Preview of the film: ‘Hotel Mumbai’ | Movie previews

In November 2008, members of Lashkar-e-Taiba, an extremist terrorist organization based in Pakistan, ambushed Mumbai, carrying out large-scale coordinated attacks on 12 different sites in India’s largest city. The siege lasted for days and ultimately claimed the lives of over 160 people. A brutally realistic and heartbreaking recreation of that horrific event, “Hotel Mumbai” focuses on one of those attacks on the upscale Taj Mahal Palace Hotel, a luxury oasis in the heart of the city.

In his directorial debut feature, Anthony Maras creates an often excruciatingly suspenseful procedure, attempting to humanize and put a face (or more faces) to tragedy. His screenplay, co-written with John Collee, quickly introduces us to several people who will become our focal points. All of the characters in the film – with the exception of the hotel’s world-renowned chef, Hemant Oberoi (AnupamKher) – are fictional composites of real individuals.

There’s Arjun (Dev Patel), a working class Sikh man who works as a waiter and struggles to provide for a wife and baby at home. Wealthy young married couple David and Zahra (Armie Hammer and NazaninBoniadi) arrive at the hotel with their baby and nanny (Tilda Cobham-Hervey) in tow. There’s also a lewd Russian businessman (Jason Isaacs), who provides the film with much-needed – albeit brief – comedic relief moments.

Other characters drift in the dark, but Maras is more interested in creating a collective sense of who was inside the hotel. The Taj has been targeted because of its importance as a symbol of Indian wealth and prosperity, and the inhabitants of its walls are a cross-section of various races, ethnicities, and classes. As disaster strikes, there is an urgent need for solidarity as they are doing all they can to survive.

Once the chaos begins, Maras does not attempt to tone down the horror of the attack. The violence of the film is never cavalier and the director makes sure that each death has a meaning. The action (though it seems offhand to call it that) is well staged, and Maras strives to keep us located on the hotel’s many floors, as employees and guests scatter and hide. wherever they can.

Maras doesn’t seek thrills or excitement, but his film cannot avoid resorting to a film-style plot, a perhaps inevitable side effect of turning this story into a cohesive narrative that would lend itself to a film. . There is a certain Hollywood feel that people are simply portrayed as targets and that we are meant to care about (a dichotomy that unfortunately ends up bringing white characters to the fore. As exhausting as it is, “Hotel Mumbai” is no less captivating.

The film seeks to honor and commemorate the many displays of heroism in the midst of chaos. Much of that courage came from the hotel staff, many of whom stayed in the building to help and made great sacrifices to keep guests safe. In a gruesome scene, hotel front desk workers are held up by the assailants, who attempt to coerce them into phoning customers to get them out of their rooms. Staff members are executed with frightening efficiency when they refuse.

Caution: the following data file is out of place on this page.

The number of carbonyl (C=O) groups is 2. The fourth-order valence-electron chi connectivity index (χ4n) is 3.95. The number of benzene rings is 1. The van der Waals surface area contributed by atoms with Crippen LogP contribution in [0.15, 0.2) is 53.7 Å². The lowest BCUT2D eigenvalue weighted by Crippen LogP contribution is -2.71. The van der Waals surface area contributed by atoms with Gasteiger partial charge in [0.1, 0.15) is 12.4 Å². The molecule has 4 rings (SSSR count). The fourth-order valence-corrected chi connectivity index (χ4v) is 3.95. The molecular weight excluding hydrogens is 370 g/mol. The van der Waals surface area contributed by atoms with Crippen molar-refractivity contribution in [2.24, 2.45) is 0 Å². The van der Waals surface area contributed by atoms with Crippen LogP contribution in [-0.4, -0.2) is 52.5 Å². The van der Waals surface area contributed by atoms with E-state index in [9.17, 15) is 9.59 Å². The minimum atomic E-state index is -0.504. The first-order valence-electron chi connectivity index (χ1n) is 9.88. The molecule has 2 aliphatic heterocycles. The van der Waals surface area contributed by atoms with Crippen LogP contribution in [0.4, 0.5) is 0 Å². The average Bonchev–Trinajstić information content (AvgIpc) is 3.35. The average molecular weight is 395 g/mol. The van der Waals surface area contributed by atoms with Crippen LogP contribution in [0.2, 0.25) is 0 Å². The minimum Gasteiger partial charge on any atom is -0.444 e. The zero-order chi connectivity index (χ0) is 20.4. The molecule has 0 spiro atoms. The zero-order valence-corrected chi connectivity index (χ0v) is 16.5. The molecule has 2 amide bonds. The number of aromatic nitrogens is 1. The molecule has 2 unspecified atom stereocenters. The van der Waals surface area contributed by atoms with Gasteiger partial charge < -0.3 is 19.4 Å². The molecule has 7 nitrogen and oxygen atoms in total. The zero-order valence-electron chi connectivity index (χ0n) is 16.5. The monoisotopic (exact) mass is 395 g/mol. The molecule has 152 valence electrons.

Even the perpetrators of the attack receive bits of humanity. We are not asked to sympathize with them, but to see them as they were: naive and scared young men, brainwashed and manipulated by extremists into doing the most horrific deeds. We watch them receive encouragement and instructions over the phone from Brother Bull, the terrorist mastermind behind the attack, and the film is clear in its condemnation of this radicalism.

Strictly speaking, “Hotel Mumbai” is not a horror film, although in many ways it shares a similar focus. By showing us what society fears at our particular moment, and by trying to understand it in a way, the film attempts a kind of exorcism.

But watching actual atrocities reproduced in a movie can only raise the question of whether their dramatization is exploitation. I can’t help but question the need for a movie like this (or others like it like “United 93” and “July 22” by Paul Greengrass) and its portrayal of death and suffering. actual on the screen. Filmmakers seem to have their hearts in the right place; it is clear that what we are meant to gain from our viewing is the heroism and courage shown in the face of unspeakable horror. Despite these noble intentions, I’m not sure the film manages to fully justify its existence.

In light of the recent Christchurch tragedy, it was announced that “Hotel Mumbai” has been pulled from cinemas in New Zealand. But there is still a recent incident, isn’t there?

It can feel like our society is stuck in a never-ending cycle of one unspeakable tragedy after another, and it’s increasingly likely that movies like this will open near a horror. real. And when we watch these events unfold so regularly in the news, I’m not sure I can relive them in the movies.


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